Cleanup Efforts Making Progress
But Creek Figures Represent Far-Off Goal
Posted: February 4, 2013
TENTH LEGION — Although Kathy Holm knows most people tend to focus on numbers when it comes to stream cleanup, she hopes they’ll see the bigger picture in this case.
That’s what Holm, of the local Natural Resources Conservation Service, told the group of mostly local farmers and agency officials at the Smith Creek Watershed Partnership meeting Tuesday at the Tenth Legion Mountain Valley Ruritan Club as she handed out the latest numbers showing Smith Creek progress.
The Partnership is a group of stakeholders interested in improving the quality of water in the Smith Creek watershed, including federal, state and local agencies, private business and nonprofits.
It’s not that the numbers don’t show progress, she says, but they illustrate a still far-off goal. And, she said, they’re not entirely comprehensive.
Not the Whole Picture?
The latest numbers, reported by creek partners and compiled by Holm, reflect best management practices that have been implemented in the area, such as cattle fenced out from streams and septic tanks cleaned.
They only reflect progress since June of 2010, when the U.S. Department of Agriculture designated the Smith Creek watershed as a showcase watershed to demonstrate how strong partnerships between farmers and other landowners, nonprofits, and local, state and federal agencies can help clean up the heavily polluted Chesapeake Bay. Smith Creek is part of the bay’s watershed.
The creek, which covers more than 67,000 acres across Rockingham and Shenandoah counties, was declared “impaired” many years ago.
A total maximum daily load, essentially a pollution diet meant to help clean up a body of water, was established for Smith Creek in June of 2004. In adherence to the Clean Water Act of 1972, local TMDLs are created for streams, rivers and lakes when they don’t meet state standards. Smith Creek has a TMDL because it was in violation of the state’s water quality standard for E.coli and aquatic life use.
The plan meant to address the TMDL was completed in February of 2009, so the numbers showing progress since June of 2010 leave out more than a year of data. While the state Department of Conservation and Recreation tracks some progress toward the TMDL goals, no one has collected all such data since the plan was completed.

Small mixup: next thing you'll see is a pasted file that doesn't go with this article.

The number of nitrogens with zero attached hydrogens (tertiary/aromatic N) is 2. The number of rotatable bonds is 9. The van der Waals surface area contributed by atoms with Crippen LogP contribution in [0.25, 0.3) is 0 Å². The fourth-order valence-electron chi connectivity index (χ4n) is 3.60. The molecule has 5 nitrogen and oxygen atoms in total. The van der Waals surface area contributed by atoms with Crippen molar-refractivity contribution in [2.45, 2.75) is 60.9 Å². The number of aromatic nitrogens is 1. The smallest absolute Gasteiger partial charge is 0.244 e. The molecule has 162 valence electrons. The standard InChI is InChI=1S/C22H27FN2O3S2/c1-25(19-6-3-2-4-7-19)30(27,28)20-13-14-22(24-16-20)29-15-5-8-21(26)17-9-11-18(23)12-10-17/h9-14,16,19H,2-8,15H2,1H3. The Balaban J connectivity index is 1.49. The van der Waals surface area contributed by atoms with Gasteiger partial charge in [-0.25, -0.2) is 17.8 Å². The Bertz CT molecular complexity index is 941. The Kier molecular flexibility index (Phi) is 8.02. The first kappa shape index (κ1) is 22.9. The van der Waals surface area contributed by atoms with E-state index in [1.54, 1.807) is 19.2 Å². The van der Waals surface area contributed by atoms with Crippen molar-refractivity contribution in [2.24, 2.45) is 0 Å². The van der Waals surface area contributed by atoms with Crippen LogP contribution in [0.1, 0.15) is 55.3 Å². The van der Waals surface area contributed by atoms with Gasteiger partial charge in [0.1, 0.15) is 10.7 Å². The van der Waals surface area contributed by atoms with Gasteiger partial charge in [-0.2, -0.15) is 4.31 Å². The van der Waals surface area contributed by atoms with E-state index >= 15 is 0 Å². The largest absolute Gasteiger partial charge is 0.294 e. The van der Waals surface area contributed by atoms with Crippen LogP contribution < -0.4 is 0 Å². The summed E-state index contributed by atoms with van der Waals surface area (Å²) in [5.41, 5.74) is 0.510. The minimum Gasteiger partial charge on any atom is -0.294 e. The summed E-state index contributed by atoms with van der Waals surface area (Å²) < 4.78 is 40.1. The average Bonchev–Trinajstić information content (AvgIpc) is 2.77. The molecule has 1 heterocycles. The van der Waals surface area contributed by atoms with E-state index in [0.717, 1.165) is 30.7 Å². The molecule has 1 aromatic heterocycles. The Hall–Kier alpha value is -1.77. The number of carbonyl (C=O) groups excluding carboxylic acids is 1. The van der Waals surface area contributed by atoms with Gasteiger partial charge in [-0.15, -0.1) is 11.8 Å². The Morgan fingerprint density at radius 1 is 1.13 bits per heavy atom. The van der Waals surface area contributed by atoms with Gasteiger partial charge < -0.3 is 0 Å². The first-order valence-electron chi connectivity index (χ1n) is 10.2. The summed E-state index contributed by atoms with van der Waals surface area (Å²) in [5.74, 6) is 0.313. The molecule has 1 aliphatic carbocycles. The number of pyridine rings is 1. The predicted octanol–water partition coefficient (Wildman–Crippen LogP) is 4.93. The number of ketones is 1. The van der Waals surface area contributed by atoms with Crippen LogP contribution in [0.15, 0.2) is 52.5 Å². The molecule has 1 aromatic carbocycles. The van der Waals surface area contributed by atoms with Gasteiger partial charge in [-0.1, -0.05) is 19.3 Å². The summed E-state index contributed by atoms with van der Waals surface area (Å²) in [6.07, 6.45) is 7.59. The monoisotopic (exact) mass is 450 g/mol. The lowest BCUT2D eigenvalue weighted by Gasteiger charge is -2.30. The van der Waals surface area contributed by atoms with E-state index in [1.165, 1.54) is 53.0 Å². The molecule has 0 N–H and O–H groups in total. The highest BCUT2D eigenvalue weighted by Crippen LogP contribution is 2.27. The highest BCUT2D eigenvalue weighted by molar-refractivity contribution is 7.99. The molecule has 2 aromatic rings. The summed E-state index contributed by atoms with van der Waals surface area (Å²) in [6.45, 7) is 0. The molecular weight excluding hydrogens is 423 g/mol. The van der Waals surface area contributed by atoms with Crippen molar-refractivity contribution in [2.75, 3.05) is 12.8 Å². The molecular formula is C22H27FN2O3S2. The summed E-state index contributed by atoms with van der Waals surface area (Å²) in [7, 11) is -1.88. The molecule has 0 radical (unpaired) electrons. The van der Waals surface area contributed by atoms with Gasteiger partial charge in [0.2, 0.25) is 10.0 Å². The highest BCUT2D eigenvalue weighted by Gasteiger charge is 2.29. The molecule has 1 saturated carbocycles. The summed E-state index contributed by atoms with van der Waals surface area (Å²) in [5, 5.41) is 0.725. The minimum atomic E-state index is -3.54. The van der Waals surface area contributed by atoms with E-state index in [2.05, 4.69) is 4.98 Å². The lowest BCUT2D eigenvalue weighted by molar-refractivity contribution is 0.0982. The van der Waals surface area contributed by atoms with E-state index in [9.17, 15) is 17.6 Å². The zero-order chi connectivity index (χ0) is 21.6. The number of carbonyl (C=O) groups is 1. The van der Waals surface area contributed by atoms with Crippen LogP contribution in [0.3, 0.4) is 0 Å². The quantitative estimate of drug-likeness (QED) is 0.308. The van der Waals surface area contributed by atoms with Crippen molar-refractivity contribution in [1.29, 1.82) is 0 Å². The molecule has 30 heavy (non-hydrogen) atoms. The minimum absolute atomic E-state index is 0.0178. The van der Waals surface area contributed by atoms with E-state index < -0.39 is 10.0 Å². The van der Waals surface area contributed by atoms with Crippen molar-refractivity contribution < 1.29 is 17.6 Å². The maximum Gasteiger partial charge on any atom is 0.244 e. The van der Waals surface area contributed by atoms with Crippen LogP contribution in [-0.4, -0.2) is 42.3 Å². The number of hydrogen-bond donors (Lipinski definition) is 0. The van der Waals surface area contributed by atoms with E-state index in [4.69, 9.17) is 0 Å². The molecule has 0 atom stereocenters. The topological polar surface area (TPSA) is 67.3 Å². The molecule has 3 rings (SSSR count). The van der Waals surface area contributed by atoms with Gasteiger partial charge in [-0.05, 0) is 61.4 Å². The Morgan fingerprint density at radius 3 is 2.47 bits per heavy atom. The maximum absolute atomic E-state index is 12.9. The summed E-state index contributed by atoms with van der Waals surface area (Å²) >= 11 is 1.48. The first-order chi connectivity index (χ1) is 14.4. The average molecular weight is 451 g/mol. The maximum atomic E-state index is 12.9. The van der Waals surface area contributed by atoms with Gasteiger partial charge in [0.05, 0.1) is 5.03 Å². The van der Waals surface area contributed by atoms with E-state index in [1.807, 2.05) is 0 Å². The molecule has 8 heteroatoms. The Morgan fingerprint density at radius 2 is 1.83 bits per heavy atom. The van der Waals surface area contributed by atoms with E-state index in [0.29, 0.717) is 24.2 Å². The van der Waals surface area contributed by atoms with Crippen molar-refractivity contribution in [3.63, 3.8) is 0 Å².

Also, the numbers collected only reflect the progress that officials know about.
Farmers who implement best management practices sans government assistance do not typically have that effort counted. The Shenandoah Valley Soil and Water Conservation District was one of six in the state to receive funding for a pilot program to collect that data from July 2011 through June but much of it remains uncollected.
The state agency is still able to collect that data, but there’s no longer much of a push to do so, says Megen Dalton, district manager of the agency.
The Chesapeake Bay Program — a regional partnership leading bay restoration — is searching more comprehensive, reliable ways of collecting all best management practice data.
Water Quality ‘The Ultimate Decider’
The numbers Holm collected show progress in every category — more than 25 — but extreme gaps between what’s been accomplished and what the creek’s implementation plan calls for.
For example, almost 50,000 linear feet of stream has been fenced out since June of 2010, but the plan calls for more than 900,000 linear feet of stream exclusion. That goal would result in a 95 percent reduction in bacteria caused by livestock direct deposit in the stream.
Also, pasture management has been applied to more than 100 acres of land, but the goal calls for more than 20,000 acres.
The local partnership of more than 20 groups has also been responsible for more than 3,000 acres of cover crops planted and more than 51 acres of riparian buffers established or restored, among a host of other feats.
“We don’t have all the money, the time, the staff, the energy to do everything the [plan] says we need to do,” Holm told the crowd.
In a later interview, she explained, “There’s a lot of anecdotal information and education and outreach and synergy that happens to clean up a watershed that aren’t reflected in the numbers; it’s really hard to capture that. … I feel like we’re really gathering momentum and moving forward, but I guess the water quality will be the ultimate decider.”
Contact Candace Sipos at 574-6275 or email@example.com